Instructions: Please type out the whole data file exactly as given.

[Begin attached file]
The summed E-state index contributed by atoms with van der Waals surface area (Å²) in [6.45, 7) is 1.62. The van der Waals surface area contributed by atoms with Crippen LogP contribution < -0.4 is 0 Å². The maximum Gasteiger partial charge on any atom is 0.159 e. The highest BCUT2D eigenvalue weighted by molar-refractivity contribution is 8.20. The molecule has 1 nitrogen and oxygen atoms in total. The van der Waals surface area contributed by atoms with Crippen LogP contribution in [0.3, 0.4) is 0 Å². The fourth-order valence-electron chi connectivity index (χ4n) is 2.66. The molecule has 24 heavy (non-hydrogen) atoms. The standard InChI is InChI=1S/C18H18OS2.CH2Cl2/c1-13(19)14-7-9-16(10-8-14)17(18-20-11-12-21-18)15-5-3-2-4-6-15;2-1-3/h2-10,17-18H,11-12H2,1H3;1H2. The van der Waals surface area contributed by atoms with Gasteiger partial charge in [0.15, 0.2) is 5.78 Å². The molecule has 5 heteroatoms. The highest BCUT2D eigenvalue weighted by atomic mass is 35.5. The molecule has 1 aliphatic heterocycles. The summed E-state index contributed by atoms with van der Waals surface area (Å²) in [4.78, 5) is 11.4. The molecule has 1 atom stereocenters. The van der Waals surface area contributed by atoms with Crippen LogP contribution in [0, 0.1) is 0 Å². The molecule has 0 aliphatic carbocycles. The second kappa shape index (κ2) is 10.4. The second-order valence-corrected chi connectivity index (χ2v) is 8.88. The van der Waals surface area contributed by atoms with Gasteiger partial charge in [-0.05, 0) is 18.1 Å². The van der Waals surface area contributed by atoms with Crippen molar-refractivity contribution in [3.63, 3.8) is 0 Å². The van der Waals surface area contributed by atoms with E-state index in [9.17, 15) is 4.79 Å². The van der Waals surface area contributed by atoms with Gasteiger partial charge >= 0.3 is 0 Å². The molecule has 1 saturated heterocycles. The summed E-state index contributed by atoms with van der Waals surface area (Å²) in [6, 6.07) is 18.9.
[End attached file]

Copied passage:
The summed E-state index contributed by atoms with van der Waals surface area (Å²) in [6.45, 7) is 1.62. The van der Waals surface area contributed by atoms with Crippen LogP contribution < -0.4 is 0 Å². The maximum Gasteiger partial charge on any atom is 0.159 e. The highest BCUT2D eigenvalue weighted by molar-refractivity contribution is 8.20. The molecule has 1 nitrogen and oxygen atoms in total. The van der Waals surface area contributed by atoms with Crippen LogP contribution in [0.3, 0.4) is 0 Å². The fourth-order valence-electron chi connectivity index (χ4n) is 2.66. The molecule has 24 heavy (non-hydrogen) atoms. The standard InChI is InChI=1S/C18H18OS2.CH2Cl2/c1-13(19)14-7-9-16(10-8-14)17(18-20-11-12-21-18)15-5-3-2-4-6-15;2-1-3/h2-10,17-18H,11-12H2,1H3;1H2. The van der Waals surface area contributed by atoms with Gasteiger partial charge in [0.15, 0.2) is 5.78 Å². The molecule has 5 heteroatoms. The highest BCUT2D eigenvalue weighted by atomic mass is 35.5. The molecule has 1 aliphatic heterocycles. The summed E-state index contributed by atoms with van der Waals surface area (Å²) in [4.78, 5) is 11.4. The molecule has 1 atom stereocenters. The van der Waals surface area contributed by atoms with Crippen LogP contribution in [0, 0.1) is 0 Å². The molecule has 0 aliphatic carbocycles. The second kappa shape index (κ2) is 10.4. The second-order valence-corrected chi connectivity index (χ2v) is 8.88. The van der Waals surface area contributed by atoms with Gasteiger partial charge in [-0.05, 0) is 18.1 Å². The van der Waals surface area contributed by atoms with Crippen molar-refractivity contribution in [3.63, 3.8) is 0 Å². The van der Waals surface area contributed by atoms with E-state index in [9.17, 15) is 4.79 Å². The van der Waals surface area contributed by atoms with Gasteiger partial charge >= 0.3 is 0 Å². The molecule has 1 saturated heterocycles. The summed E-state index contributed by atoms with van der Waals surface area (Å²) in [6, 6.07) is 18.9.